Survey of Public Housing Agencies on Housing for the Elderly and Non-Elderly Persons with Disabilities, an E-supplement to GAO-06-163

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Other written product issued by the Government Accountability Office with an abstract that begins "This document presents the results of GAO's survey of public housing agencies that manage developments that house primarily the elderly and non-elderly persons with disabilities. The purpose of the survey was to (1) collect data on physical and social characteristics that constitute aspects of "severe distress," (2) verify HUD data from the PIC and REAC databases, and (3) collect data about ways in which the stock of severely distressed public housing for the elderly and non-elderly persons with disabilities could be improved. We surveyed 46 public ... continued below

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United States. Government Accountability Office. December 9, 2005.

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Description

Other written product issued by the Government Accountability Office with an abstract that begins "This document presents the results of GAO's survey of public housing agencies that manage developments that house primarily the elderly and non-elderly persons with disabilities. The purpose of the survey was to (1) collect data on physical and social characteristics that constitute aspects of "severe distress," (2) verify HUD data from the PIC and REAC databases, and (3) collect data about ways in which the stock of severely distressed public housing for the elderly and non-elderly persons with disabilities could be improved. We surveyed 46 public housing agencies that manage the 76 developments identified as potentially severely distressed using a mail questionnaire. Questions covered the following topics: physical deterioration, systems requiring renovation or modernization, the neighborhood environment in which the development was located, accessibility features, access to social and public services, and actions to remedy housing challenges. Each questionnaire contained a set of specific questions about the identified development and a set of general questions about public housing for the elderly and non-elderly persons with disabilities. In the 11 cases where the housing agency managed more than one of the identified 76 developments, respondents were asked to provide separate answers--in response to the specific questions--for each of the identified developments. For the 35 public housing agencies with one development, we also asked the local housing agencies whether they had other developments or buildings occupied primarily by elderly persons or non-elderly persons with disabilities that did not score above our distress threshold, but had conditions comparable to or worse than the developments we identified. We mailed the questionnaire to each public housing agency on June 10, 2005. Participants could return the questionnaire by mail or fax and collection of survey data ended on August 30, 2005. We had 43 housing agencies return the survey, providing a response rate of 93 percent, and representing 66 of the 76 developments. Respondents were asked to provide written comments to open-ended questions; however to maintain the confidentiality of participants, responses to these items are not provided here. We did not attempt to verify the respondents' answers against an independent source of information; however, we used two techniques to verify the reliability of questionnaire items. First, we used in-depth cognitive interviewing techniques to evaluate the answers of pretest participants. Interviewers judged that all the respondents' answers to the questions were correct. Second, we compared some responses with observations made during site visits; again, observers concluded that responses to these items were correct. A more detailed discussion of our scope and methodology, and a discussion of the survey results are contained in our report, Distressed Conditions in Developments for the Elderly and Persons with Disabilities and Strategies Used for Improvement. Clicking on the following link will provide access to this report (GAO-06-163). We conducted our survey work from November 2004 through August 2005 in accordance with generally accepted government auditing standards."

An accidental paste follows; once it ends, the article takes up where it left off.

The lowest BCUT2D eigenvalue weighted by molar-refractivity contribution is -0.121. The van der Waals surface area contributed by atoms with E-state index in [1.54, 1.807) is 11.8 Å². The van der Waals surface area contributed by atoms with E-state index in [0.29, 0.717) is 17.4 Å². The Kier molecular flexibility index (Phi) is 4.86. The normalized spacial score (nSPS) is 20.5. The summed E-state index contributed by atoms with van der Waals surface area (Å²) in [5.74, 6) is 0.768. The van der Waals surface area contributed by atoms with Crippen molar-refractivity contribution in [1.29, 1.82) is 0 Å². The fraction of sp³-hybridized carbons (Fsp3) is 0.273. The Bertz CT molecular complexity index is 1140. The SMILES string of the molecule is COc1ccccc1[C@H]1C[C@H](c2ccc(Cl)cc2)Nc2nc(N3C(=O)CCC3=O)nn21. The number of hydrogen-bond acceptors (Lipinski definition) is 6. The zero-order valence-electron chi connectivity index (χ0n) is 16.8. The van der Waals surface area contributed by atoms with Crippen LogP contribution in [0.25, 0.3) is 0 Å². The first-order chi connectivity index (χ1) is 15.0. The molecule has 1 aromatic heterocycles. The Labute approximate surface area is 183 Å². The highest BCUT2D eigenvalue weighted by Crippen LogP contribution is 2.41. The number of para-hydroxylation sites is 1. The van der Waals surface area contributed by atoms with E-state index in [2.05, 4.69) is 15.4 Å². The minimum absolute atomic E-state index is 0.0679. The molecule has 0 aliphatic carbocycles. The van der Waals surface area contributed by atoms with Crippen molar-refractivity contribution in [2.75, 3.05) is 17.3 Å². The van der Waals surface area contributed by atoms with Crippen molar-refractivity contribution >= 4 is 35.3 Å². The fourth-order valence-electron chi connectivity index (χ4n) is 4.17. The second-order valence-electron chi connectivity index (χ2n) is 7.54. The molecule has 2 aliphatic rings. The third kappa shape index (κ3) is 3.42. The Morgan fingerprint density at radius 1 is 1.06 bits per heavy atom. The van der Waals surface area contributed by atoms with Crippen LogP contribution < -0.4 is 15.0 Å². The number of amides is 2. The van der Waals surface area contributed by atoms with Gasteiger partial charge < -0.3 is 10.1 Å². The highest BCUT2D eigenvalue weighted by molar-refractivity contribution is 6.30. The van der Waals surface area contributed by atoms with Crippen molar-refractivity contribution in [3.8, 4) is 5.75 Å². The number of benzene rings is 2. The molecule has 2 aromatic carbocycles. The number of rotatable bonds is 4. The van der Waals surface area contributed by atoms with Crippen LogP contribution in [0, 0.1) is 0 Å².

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Government Accountability Office Reports

The U.S. Government Accountability Office (GAO) is an independent, nonpartisan agency that works for the U.S. Congress investigating how the federal government spends taxpayers' money. Its goal is to increase accountability and improve the performance of the federal government. The Government Accountability Office Reports Collection consists of over 13,000 documents on a variety of topics ranging from fiscal issues to international affairs.

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  • December 9, 2005

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  • June 11, 2014, 5:03 a.m.

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United States. Government Accountability Office. Survey of Public Housing Agencies on Housing for the Elderly and Non-Elderly Persons with Disabilities, an E-supplement to GAO-06-163, text, December 9, 2005; Washington D.C.. (digital.library.unt.edu/ark:/67531/metadc293862/: accessed October 22, 2018), University of North Texas Libraries, Digital Library, digital.library.unt.edu; crediting UNT Libraries Government Documents Department.